long discussion with Alex, Pierre-Arnaud and Ersin about the fact that we would need a MVCC
based backend. Sadly, CouchDB was written in Erlang, so we had to wait.

We waited until 2011, where it appears that concurrent searches and updates would eventually
generate errors (typically, some searches would fail). We added a hell lot of locks, up to
the point it was impossible to do a search while doing an update, which was a very expensive
penalty to pay. At teh same time, we started to look at alternatives, that does not include
a rewite. Some guy started to implement MVCC on top of JDBM, but the result was not pleasant
: if for any reason you forgot to close a cursor, the server would go west in a matter of
minute. We can't forces the client to carrefully close their cursor, it was simply not an
option, so we ditched the work.

What alternative did we have ? Not so much : Berkeley DB has been bought by Oracle, and the
JE wasn't available with a compatible license. And as of today, there aren't any MVCC B-Tree
implementation that I know of, with a compatible license. So we are in a kind of dead lock.

Funny enough, at the very same time, OpenLDAP has started to work on the exact same piece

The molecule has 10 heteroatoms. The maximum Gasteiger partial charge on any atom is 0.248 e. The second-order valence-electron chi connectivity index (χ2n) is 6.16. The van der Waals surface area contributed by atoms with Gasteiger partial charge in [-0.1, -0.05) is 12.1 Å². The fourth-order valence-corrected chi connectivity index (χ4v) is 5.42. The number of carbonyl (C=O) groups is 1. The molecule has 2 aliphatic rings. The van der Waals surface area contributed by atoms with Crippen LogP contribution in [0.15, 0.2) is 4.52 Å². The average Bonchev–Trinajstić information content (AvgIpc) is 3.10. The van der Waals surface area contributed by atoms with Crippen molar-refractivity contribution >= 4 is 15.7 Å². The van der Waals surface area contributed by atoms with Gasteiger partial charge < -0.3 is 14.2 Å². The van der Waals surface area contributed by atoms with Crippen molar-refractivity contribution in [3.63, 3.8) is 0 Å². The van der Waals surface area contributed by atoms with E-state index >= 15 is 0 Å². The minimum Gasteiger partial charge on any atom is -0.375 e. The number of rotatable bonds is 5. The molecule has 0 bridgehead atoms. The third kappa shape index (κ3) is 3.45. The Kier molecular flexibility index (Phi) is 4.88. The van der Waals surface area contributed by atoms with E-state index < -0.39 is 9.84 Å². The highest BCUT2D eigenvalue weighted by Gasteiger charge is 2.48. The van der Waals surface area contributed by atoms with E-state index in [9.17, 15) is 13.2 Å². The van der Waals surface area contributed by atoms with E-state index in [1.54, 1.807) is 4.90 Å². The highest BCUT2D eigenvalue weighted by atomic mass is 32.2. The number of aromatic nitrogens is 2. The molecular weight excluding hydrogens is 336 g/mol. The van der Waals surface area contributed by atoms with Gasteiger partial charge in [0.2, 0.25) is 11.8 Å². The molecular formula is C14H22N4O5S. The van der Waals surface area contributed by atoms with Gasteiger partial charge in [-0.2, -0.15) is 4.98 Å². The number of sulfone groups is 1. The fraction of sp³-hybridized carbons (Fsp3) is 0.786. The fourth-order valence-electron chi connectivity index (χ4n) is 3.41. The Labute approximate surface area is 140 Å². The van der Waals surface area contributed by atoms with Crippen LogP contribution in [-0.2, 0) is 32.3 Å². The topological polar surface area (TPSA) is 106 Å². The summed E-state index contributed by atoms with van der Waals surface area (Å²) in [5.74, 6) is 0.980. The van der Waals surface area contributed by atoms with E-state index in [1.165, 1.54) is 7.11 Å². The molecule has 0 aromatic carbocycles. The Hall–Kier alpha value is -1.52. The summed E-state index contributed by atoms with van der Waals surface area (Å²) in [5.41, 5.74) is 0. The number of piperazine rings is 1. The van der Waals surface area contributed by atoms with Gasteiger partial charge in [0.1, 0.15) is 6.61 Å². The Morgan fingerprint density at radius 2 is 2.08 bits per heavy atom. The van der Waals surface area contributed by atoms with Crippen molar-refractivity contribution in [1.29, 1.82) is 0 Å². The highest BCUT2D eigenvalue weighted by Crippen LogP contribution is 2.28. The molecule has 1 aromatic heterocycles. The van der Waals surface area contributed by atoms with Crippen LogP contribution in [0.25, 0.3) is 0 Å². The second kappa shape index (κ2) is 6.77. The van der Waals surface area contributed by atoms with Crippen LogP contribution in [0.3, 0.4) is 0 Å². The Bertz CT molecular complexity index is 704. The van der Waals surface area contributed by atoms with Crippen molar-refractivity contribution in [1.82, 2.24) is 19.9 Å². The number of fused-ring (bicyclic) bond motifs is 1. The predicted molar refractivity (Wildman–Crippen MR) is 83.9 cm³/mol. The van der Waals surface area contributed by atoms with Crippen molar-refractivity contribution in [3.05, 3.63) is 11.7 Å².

of code, for the exact same reason (BDB has changed its license, and some data corruption
could occur under certain circonstances, requiering a tool to repair the database). So we
new we weren't in bad company !

Bottom line, I started to work on a replacement for JDBM, which get pushed in the repository
on january 2012 ( I started to work on that in the mid 2011). Kiran ported ApacheDS to use
Mavibot as a backend around Srping 2013, and we now have an ApacheDS server that *works* with
Mavibot. Not only that, but it's also faster than JDBM.

Is it enough ? No. For one single reason : Mavibot with no transaction support won't be any
better than JDBM, for the exact same reasons : if we have a crash, we will potentially ends
with a corrupted database (less often than JDBM but still). It's way better though because